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John Waller and Wanda Kelly-Waller v. Foulke Management Corporation D/B/A Cherry Hill Dodge and Cherry Hill Triplex; Chrysler Financial

UNITED STATES DISTRICT COURT DISTRICT OF NEW JERSEY


August 11, 2011

JOHN WALLER AND WANDA KELLY-WALLER,
PLAINTIFFS,
v.
FOULKE MANAGEMENT CORPORATION D/B/A CHERRY HILL DODGE AND CHERRY HILL TRIPLEX; CHRYSLER FINANCIAL, DEFENDANTS.

The opinion of the court was delivered by: Hillman, District Judge

OPINION

Plaintiffs, John Waller and Wanda Kelly-Waller, brought an action against Defendants, Foulke Management Corporation doing business as Cherry Hill Dodge and Cherry Hill Triplex ("Foulke Management") and Chrysler Financial, under the Equal Opportunity Credit Act ("EOCA"), the New Jersey Consumer Fraud Act ("CFA"), and for fraudulent misrepresentation. Before the court is Foulke Management's motion to dismiss*fn1 the complaint and compel arbitration.

For the reasons discussed below, Foulke Management's motion to dismiss the complaint and compel arbitration will be granted.

I.JURISDICTION

This court has jurisdiction based on 28 U.S.C. §1331. The federal question being raised by the plaintiffs is their cause of action under ECOA. The Court has supplemental jurisdiction over the New Jersey CFA and fraudulent misrepresentation claims based on 28 U.S.C. §1367.

II.BACKGROUND

Plaintiffs went to Foulke Management's car dealership on May 24, 2010 seeking to purchase a vehicle. Plaintiffs purchased a 2010 Dodge Journey with an automobile loan for $23,499 at a 24.95% interest rate. Plaintiff placed a $3,000 deposit and signed the following documents given to them by Foulke Management: (1) a "Spot Delivery Agreement" (2) a Chrysler Financial retail installment contract (RISC); and (3) an arbitration agreement entitled "Your Right to Maintain a Court Action."

Foulke Management issued only temporary tags to Plaintiffs which lasted four months. After the four months, Foulke Management demanded Plaintiffs return the car because Foulke Management said they could not secure financing for the vehicle. Plaintiffs never received notice of the denial of credit. Plaintiffs now store the vehicle in a garage and cannot drive it because of the lack of permanent license tags.

In October 2010, Plaintiffs purchased a different vehicle from another dealership due to their inability to drive the vehicle bought from Foulke Management. The new vehicle cost the plaintiffs $34,812.40, financed at an interest rate of 13.6%.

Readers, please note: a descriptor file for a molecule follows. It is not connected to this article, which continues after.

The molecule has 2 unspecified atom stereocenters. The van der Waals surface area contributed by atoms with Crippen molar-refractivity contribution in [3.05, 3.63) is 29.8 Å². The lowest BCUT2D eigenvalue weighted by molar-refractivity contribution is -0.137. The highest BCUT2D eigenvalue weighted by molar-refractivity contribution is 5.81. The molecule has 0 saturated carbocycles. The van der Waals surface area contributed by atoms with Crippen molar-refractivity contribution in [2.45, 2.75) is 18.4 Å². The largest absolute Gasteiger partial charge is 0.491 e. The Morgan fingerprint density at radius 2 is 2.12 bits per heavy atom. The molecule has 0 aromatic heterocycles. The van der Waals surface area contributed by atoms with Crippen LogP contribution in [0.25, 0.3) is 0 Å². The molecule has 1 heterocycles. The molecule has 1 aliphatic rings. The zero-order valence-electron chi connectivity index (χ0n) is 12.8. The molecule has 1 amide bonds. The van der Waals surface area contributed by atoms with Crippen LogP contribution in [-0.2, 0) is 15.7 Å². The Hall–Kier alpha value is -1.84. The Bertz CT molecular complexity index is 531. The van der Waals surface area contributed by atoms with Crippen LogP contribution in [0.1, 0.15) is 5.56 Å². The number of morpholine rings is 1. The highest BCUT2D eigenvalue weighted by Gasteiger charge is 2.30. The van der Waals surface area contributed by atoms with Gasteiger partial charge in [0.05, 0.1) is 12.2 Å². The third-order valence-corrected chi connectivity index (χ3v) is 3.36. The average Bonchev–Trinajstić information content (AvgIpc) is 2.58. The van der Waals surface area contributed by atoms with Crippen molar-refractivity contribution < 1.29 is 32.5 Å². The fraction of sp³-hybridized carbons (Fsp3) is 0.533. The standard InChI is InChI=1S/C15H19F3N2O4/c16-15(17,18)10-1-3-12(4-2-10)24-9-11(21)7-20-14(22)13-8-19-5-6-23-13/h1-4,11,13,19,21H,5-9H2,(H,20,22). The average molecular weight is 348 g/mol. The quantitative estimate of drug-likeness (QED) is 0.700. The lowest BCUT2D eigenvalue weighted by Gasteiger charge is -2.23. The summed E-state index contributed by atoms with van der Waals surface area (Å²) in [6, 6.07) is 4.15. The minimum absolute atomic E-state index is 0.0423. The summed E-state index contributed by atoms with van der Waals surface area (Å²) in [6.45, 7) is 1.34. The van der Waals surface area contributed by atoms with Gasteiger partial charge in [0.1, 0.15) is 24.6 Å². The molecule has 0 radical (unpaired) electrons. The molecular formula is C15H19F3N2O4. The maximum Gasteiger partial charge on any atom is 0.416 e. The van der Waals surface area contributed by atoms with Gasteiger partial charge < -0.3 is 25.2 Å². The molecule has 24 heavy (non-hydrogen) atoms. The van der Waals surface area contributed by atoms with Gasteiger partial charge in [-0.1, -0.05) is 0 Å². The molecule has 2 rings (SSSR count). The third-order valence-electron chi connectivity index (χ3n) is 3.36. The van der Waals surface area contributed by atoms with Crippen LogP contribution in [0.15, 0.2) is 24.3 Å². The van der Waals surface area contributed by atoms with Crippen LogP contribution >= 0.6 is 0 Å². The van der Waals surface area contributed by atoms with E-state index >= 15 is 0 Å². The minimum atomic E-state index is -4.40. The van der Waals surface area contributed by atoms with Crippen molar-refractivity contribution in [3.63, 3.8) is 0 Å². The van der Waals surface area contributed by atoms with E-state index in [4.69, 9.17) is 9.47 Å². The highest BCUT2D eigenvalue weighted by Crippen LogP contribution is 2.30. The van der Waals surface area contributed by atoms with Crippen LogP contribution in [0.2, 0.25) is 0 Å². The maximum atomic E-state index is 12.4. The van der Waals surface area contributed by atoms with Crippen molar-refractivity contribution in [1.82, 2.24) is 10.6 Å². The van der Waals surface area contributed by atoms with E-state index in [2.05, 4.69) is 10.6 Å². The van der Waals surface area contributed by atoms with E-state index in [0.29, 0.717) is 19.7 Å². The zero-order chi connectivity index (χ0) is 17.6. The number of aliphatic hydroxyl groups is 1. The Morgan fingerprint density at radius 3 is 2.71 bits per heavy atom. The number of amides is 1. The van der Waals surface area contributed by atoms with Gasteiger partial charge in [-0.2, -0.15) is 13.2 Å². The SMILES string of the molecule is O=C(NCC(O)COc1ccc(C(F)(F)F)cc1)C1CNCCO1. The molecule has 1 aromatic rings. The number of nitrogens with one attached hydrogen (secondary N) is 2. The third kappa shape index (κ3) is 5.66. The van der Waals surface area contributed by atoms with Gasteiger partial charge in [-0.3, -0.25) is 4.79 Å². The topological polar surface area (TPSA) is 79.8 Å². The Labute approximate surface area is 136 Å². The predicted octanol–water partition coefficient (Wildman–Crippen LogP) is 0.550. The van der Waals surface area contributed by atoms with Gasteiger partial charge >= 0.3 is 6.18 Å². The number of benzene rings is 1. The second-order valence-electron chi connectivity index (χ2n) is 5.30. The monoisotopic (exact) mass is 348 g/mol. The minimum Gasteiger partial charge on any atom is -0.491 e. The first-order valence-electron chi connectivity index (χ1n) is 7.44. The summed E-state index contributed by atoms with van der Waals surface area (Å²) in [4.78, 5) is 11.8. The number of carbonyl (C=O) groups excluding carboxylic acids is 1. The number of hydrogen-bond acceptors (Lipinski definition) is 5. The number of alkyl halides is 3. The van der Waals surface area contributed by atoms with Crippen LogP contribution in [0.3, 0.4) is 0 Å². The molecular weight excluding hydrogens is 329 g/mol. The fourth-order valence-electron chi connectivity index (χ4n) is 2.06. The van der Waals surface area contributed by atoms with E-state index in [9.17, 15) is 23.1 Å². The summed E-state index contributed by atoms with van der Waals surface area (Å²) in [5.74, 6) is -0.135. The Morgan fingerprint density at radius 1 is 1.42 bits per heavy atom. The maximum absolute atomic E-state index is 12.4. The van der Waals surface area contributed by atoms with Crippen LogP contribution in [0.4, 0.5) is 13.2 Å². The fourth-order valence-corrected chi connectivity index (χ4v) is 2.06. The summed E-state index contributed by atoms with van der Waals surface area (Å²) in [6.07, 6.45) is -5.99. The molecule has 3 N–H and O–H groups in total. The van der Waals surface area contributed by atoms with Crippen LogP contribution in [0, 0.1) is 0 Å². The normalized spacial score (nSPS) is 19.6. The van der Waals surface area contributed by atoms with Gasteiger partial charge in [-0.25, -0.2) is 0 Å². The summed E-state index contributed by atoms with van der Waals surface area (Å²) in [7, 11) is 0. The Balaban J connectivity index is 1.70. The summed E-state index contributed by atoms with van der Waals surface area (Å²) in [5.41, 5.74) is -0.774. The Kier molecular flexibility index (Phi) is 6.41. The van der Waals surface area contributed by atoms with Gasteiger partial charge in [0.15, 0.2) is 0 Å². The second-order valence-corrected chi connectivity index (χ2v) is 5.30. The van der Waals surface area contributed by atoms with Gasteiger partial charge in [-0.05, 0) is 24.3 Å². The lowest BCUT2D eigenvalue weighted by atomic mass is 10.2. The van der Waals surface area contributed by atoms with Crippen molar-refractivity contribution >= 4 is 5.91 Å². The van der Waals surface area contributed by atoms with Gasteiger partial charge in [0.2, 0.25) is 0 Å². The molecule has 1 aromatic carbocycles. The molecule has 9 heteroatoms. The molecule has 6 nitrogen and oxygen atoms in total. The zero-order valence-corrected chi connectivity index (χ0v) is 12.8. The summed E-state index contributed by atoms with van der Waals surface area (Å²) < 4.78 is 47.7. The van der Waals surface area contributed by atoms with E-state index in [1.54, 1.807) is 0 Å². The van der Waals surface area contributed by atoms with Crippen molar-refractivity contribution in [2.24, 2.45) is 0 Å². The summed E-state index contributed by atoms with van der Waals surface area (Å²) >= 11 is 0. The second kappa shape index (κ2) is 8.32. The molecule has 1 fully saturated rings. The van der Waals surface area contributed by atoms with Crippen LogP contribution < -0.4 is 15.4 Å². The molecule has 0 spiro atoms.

Plaintiffs' complaint alleges that Foulke Management charged Plaintiffs a higher price for the auto loan than the terms and conditions granted to persons who are not of their race, national origin, gender, and/or age characteristics who presented similar levels of risk to the lender. Plaintiffs are African American. Plaintiffs' complaint further alleges that Foulke Management allows its employees to propose a risk level and base loan price unrelated to the qualifications of the borrowers or the risk to the lender. Further, Plaintiffs allege that Foulke Management has not properly instructed its employees or brokers regarding their obligation to treat prospective customers without regard to race, national origin, gender or age. Finally, they allege that information on each applicant's race, national origin, gender and age has been available and known to employees and brokers, as well as to officials of Chrysler, who made decisions to grant or deny loans and to set or confirm the terms and conditions of any loan granted.

III.DISCUSSION

A.Standard for Motion to Dismiss

A motion to compel arbitration may properly be considered as a motion to dismiss under Federal Rule of Civil Procedure 12(b)(6). Palcko v. Airbourne Express, Inc., 372 F.3d 588, 597 (3d Cir. 2004); see also Nationwide Ins. Co. v. Patterson, 953 F.2d 44, 45 n.1 (3d Cir. 1991). When considering a motion to dismiss a complaint for failure to state a claim upon which relief can be granted pursuant to Rule 12(b)(6), a court must accept all well-pleaded allegations in the complaint as true and view them in light most favorable to the plaintiff. Evancho v. Fisher, 423 F.3d 347, 350 (3d Cir. 2005). It is well settled that a pleading is sufficient if it contains "a short and plaint statement of the claim showing that the pleader is entitled to relief." Fed. R. Civ. P. 8(a)(2).